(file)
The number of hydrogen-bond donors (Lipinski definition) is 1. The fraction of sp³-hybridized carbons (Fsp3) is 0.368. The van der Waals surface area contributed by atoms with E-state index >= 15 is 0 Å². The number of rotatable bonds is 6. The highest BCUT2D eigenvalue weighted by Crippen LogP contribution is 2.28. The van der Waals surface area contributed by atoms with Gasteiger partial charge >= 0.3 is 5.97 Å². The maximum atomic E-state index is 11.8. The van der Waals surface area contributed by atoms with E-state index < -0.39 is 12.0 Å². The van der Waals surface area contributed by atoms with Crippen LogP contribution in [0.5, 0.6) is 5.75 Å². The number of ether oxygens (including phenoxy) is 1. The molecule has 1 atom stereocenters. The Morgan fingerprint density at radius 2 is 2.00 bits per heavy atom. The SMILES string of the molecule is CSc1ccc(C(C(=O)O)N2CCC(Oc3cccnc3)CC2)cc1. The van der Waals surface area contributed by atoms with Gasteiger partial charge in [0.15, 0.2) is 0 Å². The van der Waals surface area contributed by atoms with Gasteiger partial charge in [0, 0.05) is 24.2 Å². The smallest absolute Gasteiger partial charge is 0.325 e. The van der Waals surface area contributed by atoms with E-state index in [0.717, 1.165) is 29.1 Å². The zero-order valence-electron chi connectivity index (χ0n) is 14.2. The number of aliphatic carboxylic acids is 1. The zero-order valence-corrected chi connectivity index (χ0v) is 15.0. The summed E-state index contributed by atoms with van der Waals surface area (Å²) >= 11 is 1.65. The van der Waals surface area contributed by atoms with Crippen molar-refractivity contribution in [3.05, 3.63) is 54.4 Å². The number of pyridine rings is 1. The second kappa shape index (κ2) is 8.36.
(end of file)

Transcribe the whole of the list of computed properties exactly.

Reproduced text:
The number of hydrogen-bond donors (Lipinski definition) is 1. The fraction of sp³-hybridized carbons (Fsp3) is 0.368. The van der Waals surface area contributed by atoms with E-state index >= 15 is 0 Å². The number of rotatable bonds is 6. The highest BCUT2D eigenvalue weighted by Crippen LogP contribution is 2.28. The van der Waals surface area contributed by atoms with Gasteiger partial charge >= 0.3 is 5.97 Å². The maximum atomic E-state index is 11.8. The van der Waals surface area contributed by atoms with E-state index < -0.39 is 12.0 Å². The van der Waals surface area contributed by atoms with Crippen LogP contribution in [0.5, 0.6) is 5.75 Å². The number of ether oxygens (including phenoxy) is 1. The molecule has 1 atom stereocenters. The Morgan fingerprint density at radius 2 is 2.00 bits per heavy atom. The SMILES string of the molecule is CSc1ccc(C(C(=O)O)N2CCC(Oc3cccnc3)CC2)cc1. The van der Waals surface area contributed by atoms with Gasteiger partial charge in [0.15, 0.2) is 0 Å². The van der Waals surface area contributed by atoms with Gasteiger partial charge in [0, 0.05) is 24.2 Å². The smallest absolute Gasteiger partial charge is 0.325 e. The van der Waals surface area contributed by atoms with E-state index in [0.717, 1.165) is 29.1 Å². The zero-order valence-electron chi connectivity index (χ0n) is 14.2. The number of aliphatic carboxylic acids is 1. The zero-order valence-corrected chi connectivity index (χ0v) is 15.0. The summed E-state index contributed by atoms with van der Waals surface area (Å²) >= 11 is 1.65. The van der Waals surface area contributed by atoms with Crippen molar-refractivity contribution in [3.05, 3.63) is 54.4 Å². The number of pyridine rings is 1. The second kappa shape index (κ2) is 8.36.